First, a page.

What’s the first thing that comes to mind when you hear, “Henry the 8th” (Henry VIII)? There are two things that I immediately think of. First, I start singing the lyrics to Herman Hermit’s “I’m Henry the eighth I am” song. C’mon, you have to admit that’s what runs through your head too! Second, I associate him with the beheading of Queen Anne. Until recently, I knew very little about the King himself or the House of Tudor. I simply had no interest in it because history has always been my least favorite subject.
Yes, I’ve mentioned before that history was never my strong suit in school. Historical films and games about history such as The Manhattan Project and 1775 Rebellion have sparked an interest for me though. Now Tudor from Academy Games has me surfing the internet to research Henry VIII. While the game isn’t as thematic at their Birth of America series, it has enough information to have won me over! In Tudor, players are working their way up the ranks of the Royal Court with the hope of attaining one of the top offices.
The game consists of some traditional components (cards, influence tokens and meeples) along with some more unique components (hand-shaped privacy screen and rings). Each player takes one of the hands along with 14 Courtier figures, 1 Lord figure and a scoring token in the same color. We opted to play with the upgraded miniatures instead of the standard meeples found in the base game. The board is populated with scoring objectives, faction cards, faction tokens, influence tokens and intrigue tokens as noted in the instructions. The number of rounds vary based on the Scenario card selected and are tracked using portraits of the wives of King Henry VIII. Each player begins the game with two rings of their choice which are placed onto their player screen in aadition to one faction card to match each ring selected.
I’ll explain the board and the movement process in a minute, but I want to talk about the hand first because (let’s be honest) it’s probably what made you interested in learning more about this game in the first place. Each Privilege Ring represents a faction and allows you to take actions and draw faction cards based on which you own.
What’s interesting is that bonuses are built into the game based on which fingers you opted to place the rings! As an example, one of the regular actions allows you to move 1-2 spaces vertical in the Throne Room but proper ring placement not only will allow you to move up to 3 spaces, but it also allows you to move horizontally as well. They’re all displayed on the back of your privacy screen to make it easy to remember what each combination does.
The board itself is divided into three parts. The top part of the board is the Throne Room where you’ll work your way up (or over) one step at a time while earning different types of tokens along the way. The center of the board contains three Audience Chambers where Courtiers hope to gain the attention of one of the Lords. The very bottom of the board displays benches where Courtiers line up to prepare for their visit into the Audience Chambers. Each round contains four phases (Chamber Assignment, Chamber Entry, Lord Placement and Audience Chamber Actions) that step through these various parts of the board.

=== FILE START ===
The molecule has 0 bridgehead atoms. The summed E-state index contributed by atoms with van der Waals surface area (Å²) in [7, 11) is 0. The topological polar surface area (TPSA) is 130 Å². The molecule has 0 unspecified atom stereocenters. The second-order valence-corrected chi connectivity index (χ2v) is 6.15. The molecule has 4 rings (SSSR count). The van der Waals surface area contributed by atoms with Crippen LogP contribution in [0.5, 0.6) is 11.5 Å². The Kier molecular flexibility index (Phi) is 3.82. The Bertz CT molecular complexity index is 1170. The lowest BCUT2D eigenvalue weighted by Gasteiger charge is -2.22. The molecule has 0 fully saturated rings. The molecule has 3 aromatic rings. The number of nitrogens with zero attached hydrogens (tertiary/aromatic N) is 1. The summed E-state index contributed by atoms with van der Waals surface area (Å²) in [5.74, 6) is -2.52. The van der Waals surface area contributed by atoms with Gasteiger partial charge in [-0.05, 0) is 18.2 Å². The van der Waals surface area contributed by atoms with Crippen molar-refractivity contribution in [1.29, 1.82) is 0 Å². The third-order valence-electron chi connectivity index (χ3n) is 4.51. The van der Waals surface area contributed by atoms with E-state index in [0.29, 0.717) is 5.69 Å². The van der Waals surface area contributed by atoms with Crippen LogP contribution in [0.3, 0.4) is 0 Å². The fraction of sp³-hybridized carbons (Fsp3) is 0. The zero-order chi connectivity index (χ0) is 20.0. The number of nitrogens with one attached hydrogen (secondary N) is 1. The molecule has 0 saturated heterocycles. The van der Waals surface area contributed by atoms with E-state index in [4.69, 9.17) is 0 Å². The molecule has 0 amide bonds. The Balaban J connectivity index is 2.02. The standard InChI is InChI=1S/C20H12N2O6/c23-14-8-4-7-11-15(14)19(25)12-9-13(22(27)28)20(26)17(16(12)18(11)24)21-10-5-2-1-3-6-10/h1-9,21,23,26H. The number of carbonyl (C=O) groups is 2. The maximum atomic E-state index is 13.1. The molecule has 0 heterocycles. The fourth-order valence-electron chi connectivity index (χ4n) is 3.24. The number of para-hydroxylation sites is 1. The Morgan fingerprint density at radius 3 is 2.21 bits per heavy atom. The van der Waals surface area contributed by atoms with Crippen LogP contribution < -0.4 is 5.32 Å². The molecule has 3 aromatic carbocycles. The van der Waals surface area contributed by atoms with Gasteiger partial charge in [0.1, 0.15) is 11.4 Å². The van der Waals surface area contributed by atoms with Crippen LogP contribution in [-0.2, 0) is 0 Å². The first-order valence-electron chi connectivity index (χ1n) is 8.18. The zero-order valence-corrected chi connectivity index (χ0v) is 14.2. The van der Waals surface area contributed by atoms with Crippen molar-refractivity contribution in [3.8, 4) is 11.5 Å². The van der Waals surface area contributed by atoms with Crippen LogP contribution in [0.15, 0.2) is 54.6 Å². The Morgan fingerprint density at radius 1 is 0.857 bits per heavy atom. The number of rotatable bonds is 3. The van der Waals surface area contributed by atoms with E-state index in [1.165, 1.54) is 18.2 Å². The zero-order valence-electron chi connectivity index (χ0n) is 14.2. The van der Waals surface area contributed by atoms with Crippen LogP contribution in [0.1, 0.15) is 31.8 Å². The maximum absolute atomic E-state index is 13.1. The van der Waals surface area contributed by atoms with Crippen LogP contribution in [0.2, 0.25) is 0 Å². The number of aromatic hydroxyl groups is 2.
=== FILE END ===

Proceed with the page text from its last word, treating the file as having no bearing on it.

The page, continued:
The number of Courtiers you place in phase one of each round will vary based on the number of players and the Scenario Card selected. On your turn, you’ll place one of your Courtiers on the bench to go into one of the Audience Chambers. Which one you select depends on what type of action you wish to take.
Each of the three different Audience Chambers gives you the option of two different actions. Some allow you to move spaces based on the rings or Faction Cards you own while others allow you to draw additional Faction Cards or swap out the Privilege Rings you own. In Phase 2, you’ll move your Courtiers into the Chambers. If all the seats are taken when you enter a room then the Courtier in the topmost seat is displaced and returned to the player. Thematically, you can only gain prestige if there’s someone to impress and that is translated into the game through Phase 3, Lord Placement. In each of the Audience Chambers, Courtiers are only able to take those actions if a Lord is present in the room. In turn order, players take turns placing their Lord figure that is placed into one of the rooms. The Lord is able to take both actions in that room while all the Courtiers present (including those of the Lord) are able to select a single action.
No matter what action you take, you’ll take a Courtier from your supply or move one already in the Throne Room. You’ll need to discard the Faction Cards to move your Courtiers within the walls of the Throne Room. You’re able to pass by other Courtiers and also disgrace a currently seated Officer. There are two keys to being able to move. You need to have a ring or card that matches the faction token AND you need to have a Courtier in a room that has a Lord present.
As you take movements through the Throne Room, you’ll pick up the various tokens you land on. Their functions and value vary based on the Scoring and Scenario cards selected. Like Henry VIII’s smorgasbord of wives and mistresses, Tudor game offers a lot of variety in game play through the mix and match Scoring and Scenario cards!
Tudor board game is designed for up to four players and can be played by younger kids if a parent is available to explain the rules. The base game comes with standard meeples but you can upgrade your experience with special miniatures. If you’re ready to make your way into the House of Tudor, you can preorder direct from Academy Games or check for copies of Tudor on Amazon. Visit their social channels (Twitter and Facebook) for information on what other titles they’re hoping to earn prestige for!
What do you know about Henry VIII?